Through the first 150 years of the United States, most scientific achievement was entirely utilitarian and highly marketable, in the realm of technology, like the cotton gin, sewing machine, vulcanized rubber and Kodak camera.

At the beginning of the 20th century, when Orville and Wilbur Wright were just getting airborne, one third of American patent applications dealt with bicycle technology.

Individuals, private companies, philanthropic foundations and societies continued to dominate U.S. research until the Second World War, when the missile and nuclear race and an exodus of scientists, most of them Jewish, from Nazi Germany revolutionized American science.

Soon, the building of an atomic bomb was to epitomize a new belief that government should actively engage itself in science, an idea promoted by Vannevar Bush, an MIT professor and science adviser of the United States' first postwar president, Harry Truman.

In a seminal report, Science: The Endless Frontier, Dr. Bush called for a new public commitment to science and urged Washington to match the Soviet Union's research budget of $900-million, about what the United States now spends every 24 hours on R & D.

During the Cold War, Dr. Taylor's field of high-energy physics -- using accelerators to study the makeup of atoms -- was the stuff of science legend. It was showered with federal money to ensure that the United States would never again be humiliated by Moscow, which got to outer space first with Sputnik I in 1957.

"A year after Sputnik went up, you could go to Washington with a wheelbarrow and they'd fill it with money," Dr. Taylor says, recalling the days when the U.S. Navy would grant him funds for a research project and be satisfied with an annual progress report.

"It taught scientists how to spend money. Before the Cold War, scientists thought only in terms of $10,000 grants."

The push for bigger missiles, biological weapons and "smart" satellite-controlled bombs sparked fear in the public, and among some scientists, of a new "military-industrial complex" that would steer federal science money to destructive, yet profitable, ends.

Instead, by the 1970s, a different model of competitive science began to emerge. In it, multinational companies, suburban garage start-ups, university labs and government research centres all chased staggering new discoveries such as microchips and DNA.

A decade later, a boom in venture capital financed a new generation of scientist-entrepreneurs, people such as Netscape's Dr. Clark, who left an electrical engineering teaching position at Stanford in 1982.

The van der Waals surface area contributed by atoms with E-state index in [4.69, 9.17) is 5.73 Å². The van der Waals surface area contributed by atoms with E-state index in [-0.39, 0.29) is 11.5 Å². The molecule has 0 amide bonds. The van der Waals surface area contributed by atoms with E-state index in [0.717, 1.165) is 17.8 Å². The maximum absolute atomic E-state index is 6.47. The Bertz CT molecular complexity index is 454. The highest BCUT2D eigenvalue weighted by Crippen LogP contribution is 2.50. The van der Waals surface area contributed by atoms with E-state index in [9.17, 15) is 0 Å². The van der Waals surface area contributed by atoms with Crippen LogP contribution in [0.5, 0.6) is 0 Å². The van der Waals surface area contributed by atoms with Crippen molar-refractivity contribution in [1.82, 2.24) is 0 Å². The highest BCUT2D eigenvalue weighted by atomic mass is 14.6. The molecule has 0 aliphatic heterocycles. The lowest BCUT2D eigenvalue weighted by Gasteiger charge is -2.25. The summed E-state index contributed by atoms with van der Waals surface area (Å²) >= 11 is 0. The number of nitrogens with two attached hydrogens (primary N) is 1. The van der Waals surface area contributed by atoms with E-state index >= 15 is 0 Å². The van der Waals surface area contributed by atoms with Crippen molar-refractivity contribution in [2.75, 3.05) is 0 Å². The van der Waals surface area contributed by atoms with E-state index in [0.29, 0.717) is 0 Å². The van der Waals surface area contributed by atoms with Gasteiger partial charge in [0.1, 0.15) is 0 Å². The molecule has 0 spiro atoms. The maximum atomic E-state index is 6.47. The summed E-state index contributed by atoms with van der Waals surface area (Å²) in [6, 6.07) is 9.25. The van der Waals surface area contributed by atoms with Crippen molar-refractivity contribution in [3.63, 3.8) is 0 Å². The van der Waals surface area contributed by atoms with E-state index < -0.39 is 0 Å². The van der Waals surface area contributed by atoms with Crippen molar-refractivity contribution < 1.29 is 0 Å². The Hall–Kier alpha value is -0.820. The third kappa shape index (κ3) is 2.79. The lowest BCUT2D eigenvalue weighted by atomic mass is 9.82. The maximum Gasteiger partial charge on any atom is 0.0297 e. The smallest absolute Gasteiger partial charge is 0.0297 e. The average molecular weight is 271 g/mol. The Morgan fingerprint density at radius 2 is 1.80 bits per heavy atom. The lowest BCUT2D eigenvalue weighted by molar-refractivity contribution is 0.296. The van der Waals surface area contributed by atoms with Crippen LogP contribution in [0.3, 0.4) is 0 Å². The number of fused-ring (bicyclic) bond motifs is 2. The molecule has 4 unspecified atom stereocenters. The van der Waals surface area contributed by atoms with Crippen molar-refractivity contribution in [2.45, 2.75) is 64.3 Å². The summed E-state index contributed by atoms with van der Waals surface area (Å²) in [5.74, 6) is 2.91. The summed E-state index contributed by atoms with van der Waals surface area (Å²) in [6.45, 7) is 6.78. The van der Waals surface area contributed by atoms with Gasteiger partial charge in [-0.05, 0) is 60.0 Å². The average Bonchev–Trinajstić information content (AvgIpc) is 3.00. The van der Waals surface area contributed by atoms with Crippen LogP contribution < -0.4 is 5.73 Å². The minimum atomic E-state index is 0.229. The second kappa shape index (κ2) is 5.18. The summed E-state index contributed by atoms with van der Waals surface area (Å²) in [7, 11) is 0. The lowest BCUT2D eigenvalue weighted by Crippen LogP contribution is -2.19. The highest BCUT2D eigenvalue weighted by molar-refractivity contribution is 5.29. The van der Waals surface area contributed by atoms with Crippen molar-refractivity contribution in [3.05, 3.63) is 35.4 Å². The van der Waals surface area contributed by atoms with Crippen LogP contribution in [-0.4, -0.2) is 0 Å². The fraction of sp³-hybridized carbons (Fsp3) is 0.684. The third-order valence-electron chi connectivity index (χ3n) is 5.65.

At the same time, governments around the world started to back away from science, cutting their share of total research spending from roughly one-half, on average, to a third. In Russia, once the greatest rival of the United States, total R & D spending fell 74 per cent in the 1990s.

U.S. scientists, in contrast, found fresh support in the private sector, especially in fields such as biotechnology and medical research.

Industry's contribution to academe approached $2-billion a year, about 10 times its 1979 level, and campus discoveries began to move stock markets.

Few places exude this kind of gung-ho American enthusiasm for discovery more than Stanford, where science and enterprise are cheered as partners.

This is the campus where DNA was cloned and, more recently, where a device known as "optical tweezers" was developed. It allows scientists to assemble molecules -- creating structures, and possibly life, from the most basic unit known to science.

Set in the arid hills south of San Francisco, turned green by Californian irrigation, Stanford is also the place of personal fortunes.

Ever since two young graduates, Bill Hewlett and Dave Packard, set up their electronics company in a Palo Alto garage in 1939, the university has spawned much of Silicon Valley, with the creation of Sun Microsystems Inc. (which gets its name from Stanford University Network), Cisco Systems Inc., Netscape and Yahoo Inc.

So essential are market forces to Stanford that the university this year selected as its new president John Hennessy, a former computer-science professor who once spent a sabbatical launching his own company, which he later sold for $333-million.

Today, this very American approach to science may best be represented by Lucy Shapiro, a brilliant Stanford microbiologist who is as comfortable in the boardroom as in the lab.

Dr. Shapiro runs her own Shapiro Lab with the help of a private foundation, gives advice to the Clinton administration, sits on the board of pharmaceutical giant SmithKline Beecham PLC, and recently launched her own small company to develop a new antibiotic, which she believes could be a successor to penicillin.

When she needs rare materials for her lab, she can approach the huge biotech industry that has sprouted around Stanford and the nearby University of California-Berkeley. When those companies need research, they can hire her team. (Berkeley, a hotbed of anti-establishment protests in the 1960s, recently boasted that six of the 10 bestselling drugs in the United States stem from its own research.)

Then, when it comes time to move an idea from lab to market, she can turn to the hordes of venture-capital firms down Highway 101 in Silicon Valley.